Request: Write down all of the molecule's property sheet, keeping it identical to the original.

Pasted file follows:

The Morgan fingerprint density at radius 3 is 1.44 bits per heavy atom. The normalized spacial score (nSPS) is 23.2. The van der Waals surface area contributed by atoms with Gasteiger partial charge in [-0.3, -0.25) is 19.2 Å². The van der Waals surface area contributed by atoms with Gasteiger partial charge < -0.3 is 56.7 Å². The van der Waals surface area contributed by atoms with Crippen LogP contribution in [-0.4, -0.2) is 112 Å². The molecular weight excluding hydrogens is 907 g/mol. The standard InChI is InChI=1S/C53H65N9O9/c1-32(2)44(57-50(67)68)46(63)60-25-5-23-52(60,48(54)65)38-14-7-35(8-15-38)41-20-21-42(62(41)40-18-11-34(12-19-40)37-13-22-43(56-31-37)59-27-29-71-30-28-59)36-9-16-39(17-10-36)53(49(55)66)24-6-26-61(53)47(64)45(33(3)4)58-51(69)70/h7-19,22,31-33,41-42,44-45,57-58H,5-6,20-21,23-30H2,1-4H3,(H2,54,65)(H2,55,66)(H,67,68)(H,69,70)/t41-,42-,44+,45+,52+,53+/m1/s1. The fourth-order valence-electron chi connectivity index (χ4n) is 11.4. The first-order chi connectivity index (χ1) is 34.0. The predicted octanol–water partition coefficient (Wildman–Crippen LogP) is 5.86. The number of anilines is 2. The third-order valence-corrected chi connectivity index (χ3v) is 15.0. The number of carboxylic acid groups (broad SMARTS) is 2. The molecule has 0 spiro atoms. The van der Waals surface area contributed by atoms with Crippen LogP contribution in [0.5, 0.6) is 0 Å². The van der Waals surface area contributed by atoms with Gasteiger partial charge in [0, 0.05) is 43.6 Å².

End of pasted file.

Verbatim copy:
The Morgan fingerprint density at radius 3 is 1.44 bits per heavy atom. The normalized spacial score (nSPS) is 23.2. The van der Waals surface area contributed by atoms with Gasteiger partial charge in [-0.3, -0.25) is 19.2 Å². The van der Waals surface area contributed by atoms with Gasteiger partial charge < -0.3 is 56.7 Å². The van der Waals surface area contributed by atoms with Crippen LogP contribution in [-0.4, -0.2) is 112 Å². The molecular weight excluding hydrogens is 907 g/mol. The standard InChI is InChI=1S/C53H65N9O9/c1-32(2)44(57-50(67)68)46(63)60-25-5-23-52(60,48(54)65)38-14-7-35(8-15-38)41-20-21-42(62(41)40-18-11-34(12-19-40)37-13-22-43(56-31-37)59-27-29-71-30-28-59)36-9-16-39(17-10-36)53(49(55)66)24-6-26-61(53)47(64)45(33(3)4)58-51(69)70/h7-19,22,31-33,41-42,44-45,57-58H,5-6,20-21,23-30H2,1-4H3,(H2,54,65)(H2,55,66)(H,67,68)(H,69,70)/t41-,42-,44+,45+,52+,53+/m1/s1. The fourth-order valence-electron chi connectivity index (χ4n) is 11.4. The first-order chi connectivity index (χ1) is 34.0. The predicted octanol–water partition coefficient (Wildman–Crippen LogP) is 5.86. The number of anilines is 2. The third-order valence-corrected chi connectivity index (χ3v) is 15.0. The number of carboxylic acid groups (broad SMARTS) is 2. The molecule has 0 spiro atoms. The van der Waals surface area contributed by atoms with Crippen LogP contribution in [0.5, 0.6) is 0 Å². The van der Waals surface area contributed by atoms with Gasteiger partial charge in [0, 0.05) is 43.6 Å².